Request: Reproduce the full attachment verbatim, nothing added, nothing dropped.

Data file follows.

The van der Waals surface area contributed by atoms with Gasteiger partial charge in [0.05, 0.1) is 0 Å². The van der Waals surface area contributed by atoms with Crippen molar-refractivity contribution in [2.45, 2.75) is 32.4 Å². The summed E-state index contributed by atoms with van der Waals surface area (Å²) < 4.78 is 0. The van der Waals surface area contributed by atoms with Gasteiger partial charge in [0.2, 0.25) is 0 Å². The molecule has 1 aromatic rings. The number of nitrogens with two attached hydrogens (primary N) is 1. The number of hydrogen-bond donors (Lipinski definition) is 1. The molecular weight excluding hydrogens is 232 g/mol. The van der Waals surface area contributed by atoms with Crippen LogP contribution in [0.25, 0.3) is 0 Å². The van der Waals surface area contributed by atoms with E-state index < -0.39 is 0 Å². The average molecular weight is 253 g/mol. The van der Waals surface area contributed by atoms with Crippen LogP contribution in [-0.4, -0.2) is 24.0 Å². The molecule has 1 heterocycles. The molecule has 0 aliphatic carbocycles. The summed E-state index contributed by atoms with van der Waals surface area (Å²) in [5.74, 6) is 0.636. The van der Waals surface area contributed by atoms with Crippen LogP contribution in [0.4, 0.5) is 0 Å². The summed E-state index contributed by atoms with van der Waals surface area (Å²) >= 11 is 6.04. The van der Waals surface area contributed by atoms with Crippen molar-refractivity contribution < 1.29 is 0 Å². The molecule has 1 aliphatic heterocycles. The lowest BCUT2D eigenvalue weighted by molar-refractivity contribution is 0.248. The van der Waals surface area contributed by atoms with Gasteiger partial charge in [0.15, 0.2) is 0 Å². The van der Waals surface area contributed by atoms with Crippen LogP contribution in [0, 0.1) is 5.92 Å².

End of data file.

The van der Waals surface area contributed by atoms with Gasteiger partial charge in [0.05, 0.1) is 0 Å². The van der Waals surface area contributed by atoms with Crippen molar-refractivity contribution in [2.45, 2.75) is 32.4 Å². The summed E-state index contributed by atoms with van der Waals surface area (Å²) < 4.78 is 0. The van der Waals surface area contributed by atoms with Gasteiger partial charge in [0.2, 0.25) is 0 Å². The molecule has 1 aromatic rings. The number of nitrogens with two attached hydrogens (primary N) is 1. The number of hydrogen-bond donors (Lipinski definition) is 1. The molecular weight excluding hydrogens is 232 g/mol. The van der Waals surface area contributed by atoms with Crippen LogP contribution in [0.25, 0.3) is 0 Å². The van der Waals surface area contributed by atoms with E-state index < -0.39 is 0 Å². The average molecular weight is 253 g/mol. The van der Waals surface area contributed by atoms with Crippen LogP contribution in [-0.4, -0.2) is 24.0 Å². The molecule has 1 heterocycles. The molecule has 0 aliphatic carbocycles. The summed E-state index contributed by atoms with van der Waals surface area (Å²) in [5.74, 6) is 0.636. The van der Waals surface area contributed by atoms with Crippen LogP contribution in [0.4, 0.5) is 0 Å². The summed E-state index contributed by atoms with van der Waals surface area (Å²) >= 11 is 6.04. The van der Waals surface area contributed by atoms with Crippen molar-refractivity contribution < 1.29 is 0 Å². The molecule has 1 aliphatic heterocycles. The lowest BCUT2D eigenvalue weighted by molar-refractivity contribution is 0.248. The van der Waals surface area contributed by atoms with Gasteiger partial charge in [0.15, 0.2) is 0 Å². The van der Waals surface area contributed by atoms with Crippen LogP contribution in [0, 0.1) is 5.92 Å².